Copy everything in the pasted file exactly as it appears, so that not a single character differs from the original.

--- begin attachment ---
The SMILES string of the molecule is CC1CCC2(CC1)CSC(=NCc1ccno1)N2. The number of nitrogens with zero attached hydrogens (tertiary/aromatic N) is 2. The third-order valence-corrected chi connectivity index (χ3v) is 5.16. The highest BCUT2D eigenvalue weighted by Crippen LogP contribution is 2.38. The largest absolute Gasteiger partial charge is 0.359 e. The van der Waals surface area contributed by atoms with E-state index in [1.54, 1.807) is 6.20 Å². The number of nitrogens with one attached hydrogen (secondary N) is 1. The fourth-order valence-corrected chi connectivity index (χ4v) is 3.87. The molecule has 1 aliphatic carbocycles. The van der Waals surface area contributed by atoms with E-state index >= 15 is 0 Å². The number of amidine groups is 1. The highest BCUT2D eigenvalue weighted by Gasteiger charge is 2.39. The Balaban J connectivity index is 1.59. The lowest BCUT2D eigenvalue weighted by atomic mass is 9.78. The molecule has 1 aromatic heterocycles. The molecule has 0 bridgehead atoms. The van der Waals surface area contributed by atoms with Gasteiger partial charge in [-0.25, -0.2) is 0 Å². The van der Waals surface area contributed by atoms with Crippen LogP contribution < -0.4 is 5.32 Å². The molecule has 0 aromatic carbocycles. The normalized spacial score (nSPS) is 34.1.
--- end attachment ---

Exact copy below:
The SMILES string of the molecule is CC1CCC2(CC1)CSC(=NCc1ccno1)N2. The number of nitrogens with zero attached hydrogens (tertiary/aromatic N) is 2. The third-order valence-corrected chi connectivity index (χ3v) is 5.16. The highest BCUT2D eigenvalue weighted by Crippen LogP contribution is 2.38. The largest absolute Gasteiger partial charge is 0.359 e. The van der Waals surface area contributed by atoms with E-state index in [1.54, 1.807) is 6.20 Å². The number of nitrogens with one attached hydrogen (secondary N) is 1. The fourth-order valence-corrected chi connectivity index (χ4v) is 3.87. The molecule has 1 aliphatic carbocycles. The van der Waals surface area contributed by atoms with E-state index >= 15 is 0 Å². The number of amidine groups is 1. The highest BCUT2D eigenvalue weighted by Gasteiger charge is 2.39. The Balaban J connectivity index is 1.59. The lowest BCUT2D eigenvalue weighted by atomic mass is 9.78. The molecule has 1 aromatic heterocycles. The molecule has 0 bridgehead atoms. The van der Waals surface area contributed by atoms with Gasteiger partial charge in [-0.25, -0.2) is 0 Å². The van der Waals surface area contributed by atoms with Crippen LogP contribution < -0.4 is 5.32 Å². The molecule has 0 aromatic carbocycles. The normalized spacial score (nSPS) is 34.1.